Being of the “old school,” the subject of money affects me in a different way: memories of depression years, five cent apples sold on the corners, bread lines, cold winters without coal, hot summers without a fan, sweat shops and no money for trolley fare to go to the beach and cool off.
Money was important then, and important now, but for different reasons. My home has central heating, air conditioning, and I have a fine car. Warm coats and lined shoes even make walking a lark.
Then why am I not satisfied? Am I not better off than I was as a child? No matter how secure I may be now I still can feel those cold mornings getting ready for school, my mother warming our feet on hot water bottles; the unbearably humid summers, the water dripping in the pan under the ice box and the food inside hardly keeping because the heat seemed to penetrate through those doors; sleeping in a small room with one window facing a small courtyard and my two brothers and my sister and I taking turns for the bed nearest the window.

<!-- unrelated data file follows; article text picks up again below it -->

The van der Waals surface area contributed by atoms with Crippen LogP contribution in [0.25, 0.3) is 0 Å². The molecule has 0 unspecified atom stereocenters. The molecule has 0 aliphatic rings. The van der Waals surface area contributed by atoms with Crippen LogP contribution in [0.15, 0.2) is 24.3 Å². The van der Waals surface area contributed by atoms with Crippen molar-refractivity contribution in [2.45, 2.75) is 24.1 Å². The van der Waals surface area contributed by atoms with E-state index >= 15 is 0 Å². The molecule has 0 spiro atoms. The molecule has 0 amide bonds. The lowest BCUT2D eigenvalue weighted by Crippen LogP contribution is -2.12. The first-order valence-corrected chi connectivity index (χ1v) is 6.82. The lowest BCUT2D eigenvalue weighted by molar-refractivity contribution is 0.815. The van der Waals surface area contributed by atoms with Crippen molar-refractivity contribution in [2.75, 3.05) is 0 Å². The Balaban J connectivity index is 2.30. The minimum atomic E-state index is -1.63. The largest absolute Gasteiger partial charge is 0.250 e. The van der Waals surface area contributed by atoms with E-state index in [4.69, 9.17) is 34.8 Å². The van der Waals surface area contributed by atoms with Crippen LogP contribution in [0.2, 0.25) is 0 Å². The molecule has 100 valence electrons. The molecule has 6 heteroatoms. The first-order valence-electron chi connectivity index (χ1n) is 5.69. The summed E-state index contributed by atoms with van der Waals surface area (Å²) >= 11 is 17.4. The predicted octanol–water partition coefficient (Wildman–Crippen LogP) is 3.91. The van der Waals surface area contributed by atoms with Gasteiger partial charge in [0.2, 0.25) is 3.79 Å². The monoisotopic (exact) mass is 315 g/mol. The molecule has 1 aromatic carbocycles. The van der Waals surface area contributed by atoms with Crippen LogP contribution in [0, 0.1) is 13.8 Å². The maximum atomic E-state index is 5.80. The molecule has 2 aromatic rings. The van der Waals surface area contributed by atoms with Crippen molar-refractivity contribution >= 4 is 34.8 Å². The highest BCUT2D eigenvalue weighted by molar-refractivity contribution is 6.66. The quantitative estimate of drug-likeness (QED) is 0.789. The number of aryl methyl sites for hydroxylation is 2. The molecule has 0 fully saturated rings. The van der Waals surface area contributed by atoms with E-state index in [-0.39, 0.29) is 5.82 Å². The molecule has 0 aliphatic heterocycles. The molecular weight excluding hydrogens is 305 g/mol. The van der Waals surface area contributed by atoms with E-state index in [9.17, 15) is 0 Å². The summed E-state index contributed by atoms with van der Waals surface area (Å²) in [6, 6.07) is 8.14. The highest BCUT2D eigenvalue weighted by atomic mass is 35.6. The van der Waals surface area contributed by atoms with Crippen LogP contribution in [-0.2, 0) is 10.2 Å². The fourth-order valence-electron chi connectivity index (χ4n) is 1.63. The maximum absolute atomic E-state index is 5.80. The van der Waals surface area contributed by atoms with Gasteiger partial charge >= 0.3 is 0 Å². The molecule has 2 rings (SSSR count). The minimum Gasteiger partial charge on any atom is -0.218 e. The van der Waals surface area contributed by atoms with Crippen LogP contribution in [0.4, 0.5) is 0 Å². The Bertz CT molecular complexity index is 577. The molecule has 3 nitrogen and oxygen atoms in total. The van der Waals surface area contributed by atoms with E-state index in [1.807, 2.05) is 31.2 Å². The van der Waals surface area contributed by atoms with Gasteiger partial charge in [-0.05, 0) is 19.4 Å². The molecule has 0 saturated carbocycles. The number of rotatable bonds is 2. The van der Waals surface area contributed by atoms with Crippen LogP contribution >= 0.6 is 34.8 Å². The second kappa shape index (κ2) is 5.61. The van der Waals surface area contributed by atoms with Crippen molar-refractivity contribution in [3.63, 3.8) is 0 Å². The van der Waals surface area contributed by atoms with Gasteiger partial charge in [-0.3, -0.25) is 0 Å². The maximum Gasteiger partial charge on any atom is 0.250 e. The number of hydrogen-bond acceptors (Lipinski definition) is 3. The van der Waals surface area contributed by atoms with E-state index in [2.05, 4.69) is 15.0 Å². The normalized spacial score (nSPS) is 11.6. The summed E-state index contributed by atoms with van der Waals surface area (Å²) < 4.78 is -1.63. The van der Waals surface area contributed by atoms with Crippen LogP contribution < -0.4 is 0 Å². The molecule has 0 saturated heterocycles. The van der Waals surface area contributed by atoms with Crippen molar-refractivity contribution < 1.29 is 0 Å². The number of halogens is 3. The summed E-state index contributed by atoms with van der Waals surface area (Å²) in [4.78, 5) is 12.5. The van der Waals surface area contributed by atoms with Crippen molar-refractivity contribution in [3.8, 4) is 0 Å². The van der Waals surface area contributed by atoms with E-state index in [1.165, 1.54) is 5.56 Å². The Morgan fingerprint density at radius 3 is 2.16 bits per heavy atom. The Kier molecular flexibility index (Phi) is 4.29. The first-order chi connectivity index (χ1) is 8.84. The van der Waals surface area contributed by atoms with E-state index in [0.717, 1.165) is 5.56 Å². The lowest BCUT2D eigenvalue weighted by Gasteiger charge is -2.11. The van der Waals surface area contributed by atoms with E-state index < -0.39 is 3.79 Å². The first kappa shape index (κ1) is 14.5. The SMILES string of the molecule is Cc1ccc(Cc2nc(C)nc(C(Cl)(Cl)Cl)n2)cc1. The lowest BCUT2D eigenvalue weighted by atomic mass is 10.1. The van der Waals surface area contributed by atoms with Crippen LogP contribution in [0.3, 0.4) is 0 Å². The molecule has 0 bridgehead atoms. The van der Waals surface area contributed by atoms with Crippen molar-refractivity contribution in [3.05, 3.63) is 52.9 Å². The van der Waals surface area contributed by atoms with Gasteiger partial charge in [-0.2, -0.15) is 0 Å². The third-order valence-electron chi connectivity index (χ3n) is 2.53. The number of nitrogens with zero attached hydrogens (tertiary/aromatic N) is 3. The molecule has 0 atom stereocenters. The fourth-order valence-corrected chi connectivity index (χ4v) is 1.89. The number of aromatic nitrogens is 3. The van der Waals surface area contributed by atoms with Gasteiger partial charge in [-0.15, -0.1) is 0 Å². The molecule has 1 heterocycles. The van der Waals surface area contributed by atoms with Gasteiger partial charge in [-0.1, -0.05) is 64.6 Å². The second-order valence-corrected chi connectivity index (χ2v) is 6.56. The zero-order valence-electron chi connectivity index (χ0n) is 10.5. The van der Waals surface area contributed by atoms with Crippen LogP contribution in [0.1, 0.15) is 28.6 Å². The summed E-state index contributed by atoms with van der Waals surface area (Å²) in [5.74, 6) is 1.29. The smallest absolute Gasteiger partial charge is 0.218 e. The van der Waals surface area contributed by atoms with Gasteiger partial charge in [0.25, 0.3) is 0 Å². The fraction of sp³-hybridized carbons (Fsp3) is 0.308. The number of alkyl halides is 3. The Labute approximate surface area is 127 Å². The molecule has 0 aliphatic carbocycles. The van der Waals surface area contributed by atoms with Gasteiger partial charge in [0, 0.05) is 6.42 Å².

So why does money seem so important now? I can’t buy those years back. I don’t live that way now, and hope I never will. But were I to have ten times as much as I do now the memories would not be erased.
What would a dollar have meant to me 40 years ago? Count the ways.
What could a dollar bring me now? You know the answer.
What will a dollar bring me tomorrow? That’s anyone’s guess.
But I still cling to my security and the fear is still there. My children tell me, “Mom, you worry too much.” They’re right.
I now worry for them. In a land of plenty they will not want so why do I worry? Can someone tell me, please?